Through its official blog , Zoom announced that they are in negotiations to acquire the company Karlsruhe Information Technology Solutions , abbreviated Kites . It is a German startup dedicated to the development of real-time machine translation solutions or MT, for its acronym in English.

Also see:

 

Hired by an algorithm — from podcasts.apple.com | MIT Technology Review | In Machines We Trust* — also see this article from technologyreview.com

Excerpt:

If you’ve applied for a job lately, it’s all but guaranteed that your application was reviewed by software—in most cases, before a human ever laid eyes on it. In this episode, the first in a four-part investigation into automated hiring practices, we speak with the CEOs of ZipRecruiter and Career Builder, and one of the architects of LinkedIn’s algorithmic job-matching system, to explore how AI is increasingly playing matchmaker between job searchers and employers. But while software helps speed up the process of sifting through the job market, algorithms have a history of biasing the opportunities they present to people by gender, race…and in at least one case, whether you played lacrosse in high school.

We Meet:

  • Mark Girouard, Attorney, Nilan Johnson Lewis
  • Ian Siegel, CEO, ZipRecruiter
  • John Jersin, former Vice President of Product Management, LinkedIn
  • Irina Novoselsky, CEO, CareerBuilder

*From DSC:
In Machines We Trust — Hhhhmmm….hmmmm….I’m not crazy about this title. At all. If you’ve tried to get a job within the last decade, you might know why I say this. While I suppose the algorithms are getting better/more accurate with the passage of time, I still think that a human being can see where a candidate might work or might be able to transfer some skills/competencies from other positions.

I don’t put my trust in machines. I don’t see that perspective changing anytime soon. 

 

AI cannot be recognised as an inventor, US rules — from bbc.com

An artificial intelligence system has been refused the right to two patents in the US, after a ruling only “natural persons” could be inventors.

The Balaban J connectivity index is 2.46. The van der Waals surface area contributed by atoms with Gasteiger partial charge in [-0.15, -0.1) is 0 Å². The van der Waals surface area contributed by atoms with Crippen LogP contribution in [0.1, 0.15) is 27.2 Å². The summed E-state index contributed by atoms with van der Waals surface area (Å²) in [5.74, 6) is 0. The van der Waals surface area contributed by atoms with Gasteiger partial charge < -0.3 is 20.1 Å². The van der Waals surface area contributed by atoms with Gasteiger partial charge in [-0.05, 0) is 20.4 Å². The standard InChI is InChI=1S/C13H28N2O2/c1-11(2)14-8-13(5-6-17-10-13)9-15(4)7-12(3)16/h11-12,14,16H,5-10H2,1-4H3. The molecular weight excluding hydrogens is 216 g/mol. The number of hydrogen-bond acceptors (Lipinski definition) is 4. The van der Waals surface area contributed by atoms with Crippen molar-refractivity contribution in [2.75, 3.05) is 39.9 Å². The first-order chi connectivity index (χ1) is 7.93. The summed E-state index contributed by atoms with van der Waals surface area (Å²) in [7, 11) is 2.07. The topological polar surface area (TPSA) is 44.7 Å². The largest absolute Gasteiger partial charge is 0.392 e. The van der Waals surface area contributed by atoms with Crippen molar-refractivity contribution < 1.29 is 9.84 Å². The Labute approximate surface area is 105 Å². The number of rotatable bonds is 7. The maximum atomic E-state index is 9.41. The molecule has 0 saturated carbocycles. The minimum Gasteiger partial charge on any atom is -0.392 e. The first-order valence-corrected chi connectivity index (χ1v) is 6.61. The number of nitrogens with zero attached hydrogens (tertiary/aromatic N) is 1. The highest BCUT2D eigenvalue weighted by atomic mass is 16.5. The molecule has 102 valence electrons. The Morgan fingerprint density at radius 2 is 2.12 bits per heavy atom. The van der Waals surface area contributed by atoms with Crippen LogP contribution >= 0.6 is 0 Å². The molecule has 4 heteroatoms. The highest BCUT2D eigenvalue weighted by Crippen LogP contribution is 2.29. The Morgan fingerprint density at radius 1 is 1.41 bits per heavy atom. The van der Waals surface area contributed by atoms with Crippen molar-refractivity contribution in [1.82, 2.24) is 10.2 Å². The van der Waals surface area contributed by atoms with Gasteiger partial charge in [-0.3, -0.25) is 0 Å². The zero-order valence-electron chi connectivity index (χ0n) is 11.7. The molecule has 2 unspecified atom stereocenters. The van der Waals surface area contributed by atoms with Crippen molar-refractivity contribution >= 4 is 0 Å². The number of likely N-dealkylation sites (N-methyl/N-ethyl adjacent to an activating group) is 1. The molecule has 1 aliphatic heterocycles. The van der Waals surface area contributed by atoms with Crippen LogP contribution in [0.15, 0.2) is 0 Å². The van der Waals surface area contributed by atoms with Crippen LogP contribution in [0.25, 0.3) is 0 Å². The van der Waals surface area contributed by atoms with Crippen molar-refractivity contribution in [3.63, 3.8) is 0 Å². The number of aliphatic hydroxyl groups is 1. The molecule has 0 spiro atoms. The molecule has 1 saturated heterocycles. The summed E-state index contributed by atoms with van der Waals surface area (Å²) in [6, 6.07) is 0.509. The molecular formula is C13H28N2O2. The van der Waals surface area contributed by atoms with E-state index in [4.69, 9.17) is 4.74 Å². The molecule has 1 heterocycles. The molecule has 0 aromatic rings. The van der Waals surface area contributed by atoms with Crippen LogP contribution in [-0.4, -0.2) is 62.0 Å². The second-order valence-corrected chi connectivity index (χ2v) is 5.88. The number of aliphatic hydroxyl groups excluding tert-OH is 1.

Nvidia builds AI LaunchPad in the cloud with Equinix — from fierceelectronics.com by Dan O’Shea

Excerpt:

If we fail to evolve to a point where almost everyone in the world relies on AI in some fashion, it won’t be for Nvidia’s lack of commitment to that vision. The company continues to hammer away at the notion of democratizing AI so that a broader array of businesses can leverage the technology.

Its newest offering, announced today, is a comprehensive AI platform made available for easy consumption through hybrid cloud providers. This platform, AI LaunchPad, initially will be available through Nvidia cloud partner Equinix. Nvidia explained that as AI proliferates through enterprises and their applications, companies will need to access application resources that might be distributed across public and private clouds. AI LaunchPad via Platform Equinix will allow them to access those resources in minutes for an hourly fee and deploy them to distributed locations…

 

EDUCAUSE QuickPoll Results: Artificial Intelligence Use in Higher Education — from educause.edu by Christopher Brooks
Despite the visibility and energy surrounding artificial intelligence, higher education is taking measured steps toward incorporating this technology.

Excerpt:

We are on the verge of peak hype about how artificial intelligence (AI) can (and will) transform our lives. No fewer than seven emerging AI technologies were prominently featured on “The Gartner Hype Cycle for Emerging Technologies, 2020.” Several technologies on EDUCAUSE’s “The Top 10 Strategic Technologies for 2020” explicitly incorporate or are reliant on AI. And while AI might seem to be a technology in search of a campus, some promising applications have been emerging in domains such as teaching and learning, student success, and accessibility. But how widespread is the use of AI in higher education today? In this QuickPoll, we operationalized Elana Zeide’s categories of AI applications in higher education to better understand how and how widely AI is being used for institutional tasks, student success and support tasks, and instructional tasks.

 

This image relays AI Usage for Instructional Tasks -- bottom line-- AI won't be replacing instructors anytime soon

 


AI is not going to replace instructors anytime soon.
 

 
© 2021 | Daniel Christian